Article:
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FIGURE 1.12 Development of the human embryo. The initial cleavage divisions are symmetric and produce apparently identical blastomeres. There is not much yolk in the mammalian embryo, since most nutrients are derived from the placenta. After multiple cleavage divisions, the embryo is called a blastocyst and develops a distinct inner cell mass and an outer layer of cells. The inner cell mass will develop into the embryo, while the outer cells will contribute to the placenta. After implantation, the embryo begins to elongate, and a section through the amniotic cavity shows that the human embryo develops a primitive streak much like that present in the chick embryo. The primitive streak is a line of cells migrating into the blasto-coel that will form the mesoderm, and the neural tube will form from the ectoderm overlying the involuting mesoderm. The tube rolls up and forms the brain and spinal cord in a process much like that described for the other vertebrates.

embryo, where neural tissue does not normally arise. To determine whether the new neural tissue that developed in these twinned embryos came from the dorsal lip tissue, they transplanted the dorsal blasto-pore lip from the embryo of a normal pigmented frog into the embryo of a nonpigmented strain of frogs. They found that the second body axis that resulted was made of mostly nonpigmented cells, indicating that it came largely from the host blastula, not the transplanted dorsal lip. Thus, the grafted blastopore cells have the capacity to induce neural tissues from a region of the ectoderm that would normally not give rise to a nervous system. In addition to the neural tissue in these embryos, they found that mesodermally derived structures also contributed to the twinned embryo. They concluded that the dorsal lip acts not only as a neural inducer but also as an "organizer" of the entire body axis. As a result of these experiments, this region of the embryo is known as the Spemann organizer.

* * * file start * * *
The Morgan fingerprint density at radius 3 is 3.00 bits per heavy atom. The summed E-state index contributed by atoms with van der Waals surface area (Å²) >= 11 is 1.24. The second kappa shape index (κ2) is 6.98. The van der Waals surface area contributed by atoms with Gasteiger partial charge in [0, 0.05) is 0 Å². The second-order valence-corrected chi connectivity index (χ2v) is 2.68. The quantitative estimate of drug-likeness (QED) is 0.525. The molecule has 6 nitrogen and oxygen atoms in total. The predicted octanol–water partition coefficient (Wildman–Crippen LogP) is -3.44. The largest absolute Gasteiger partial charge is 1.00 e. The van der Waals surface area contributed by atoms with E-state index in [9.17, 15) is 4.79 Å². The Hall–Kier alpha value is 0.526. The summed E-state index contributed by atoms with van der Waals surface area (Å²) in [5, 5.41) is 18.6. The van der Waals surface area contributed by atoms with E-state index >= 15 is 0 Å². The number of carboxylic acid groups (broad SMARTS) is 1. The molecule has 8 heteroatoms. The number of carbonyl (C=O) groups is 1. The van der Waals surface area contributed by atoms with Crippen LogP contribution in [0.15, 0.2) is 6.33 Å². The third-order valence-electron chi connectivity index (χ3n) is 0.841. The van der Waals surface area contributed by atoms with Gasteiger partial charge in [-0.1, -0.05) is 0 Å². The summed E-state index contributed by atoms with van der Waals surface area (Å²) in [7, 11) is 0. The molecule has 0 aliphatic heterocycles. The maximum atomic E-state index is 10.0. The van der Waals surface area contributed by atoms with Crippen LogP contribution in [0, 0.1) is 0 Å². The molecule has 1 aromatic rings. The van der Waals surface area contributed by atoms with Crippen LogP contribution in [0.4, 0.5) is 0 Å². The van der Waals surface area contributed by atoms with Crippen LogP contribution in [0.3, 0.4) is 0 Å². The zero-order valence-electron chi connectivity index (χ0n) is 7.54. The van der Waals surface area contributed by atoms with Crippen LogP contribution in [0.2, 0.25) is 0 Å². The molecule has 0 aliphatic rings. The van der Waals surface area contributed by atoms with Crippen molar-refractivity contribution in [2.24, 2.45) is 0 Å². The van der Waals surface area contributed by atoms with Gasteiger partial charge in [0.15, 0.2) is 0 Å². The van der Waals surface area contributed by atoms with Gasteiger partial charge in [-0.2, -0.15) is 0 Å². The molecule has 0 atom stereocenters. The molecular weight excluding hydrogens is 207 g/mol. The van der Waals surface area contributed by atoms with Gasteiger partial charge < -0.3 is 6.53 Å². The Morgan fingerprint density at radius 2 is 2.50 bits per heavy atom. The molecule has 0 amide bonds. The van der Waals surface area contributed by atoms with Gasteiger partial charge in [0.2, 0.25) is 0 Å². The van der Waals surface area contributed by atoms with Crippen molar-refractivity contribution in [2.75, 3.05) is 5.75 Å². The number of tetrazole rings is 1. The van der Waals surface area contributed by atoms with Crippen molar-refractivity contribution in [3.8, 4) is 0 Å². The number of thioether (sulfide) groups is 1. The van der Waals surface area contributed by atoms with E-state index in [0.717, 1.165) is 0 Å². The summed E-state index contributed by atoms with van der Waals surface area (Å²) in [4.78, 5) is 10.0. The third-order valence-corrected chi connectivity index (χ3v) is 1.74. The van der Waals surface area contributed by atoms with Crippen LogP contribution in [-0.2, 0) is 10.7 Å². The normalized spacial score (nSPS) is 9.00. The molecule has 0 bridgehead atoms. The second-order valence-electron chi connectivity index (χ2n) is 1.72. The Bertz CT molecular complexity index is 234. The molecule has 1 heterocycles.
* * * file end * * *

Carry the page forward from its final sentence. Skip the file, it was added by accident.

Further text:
In the years following these initial studies of Spemann and Mangold, several embryologists tried to further characterize the induction process, as well as to identify the inducing principle or factor. One of the

Sanes Figure

FIGURE 1.13 Isolation of fragments of embryos at different stages of development demonstrates when tissue becomes committed to the neural lineage. If the animal cap is isolated from the rest of the embryo (left), the cells develop as epidermis, or skin. If the same region of the embryo is isolated a few hours later, during gas-trulation (right), it will develop into neural tissue (shown in the figure as red neurons). Experiments like these led to the idea that the neural lineage arises during gastrulation.

FIGURE 1.13 Isolation of fragments of embryos at different stages of development demonstrates when tissue becomes committed to the neural lineage. If the animal cap is isolated from the rest of the embryo (left), the cells develop as epidermis, or skin. If the same region of the embryo is isolated a few hours later, during gas-trulation (right), it will develop into neural tissue (shown in the figure as red neurons). Experiments like these led to the idea that the neural lineage arises during gastrulation.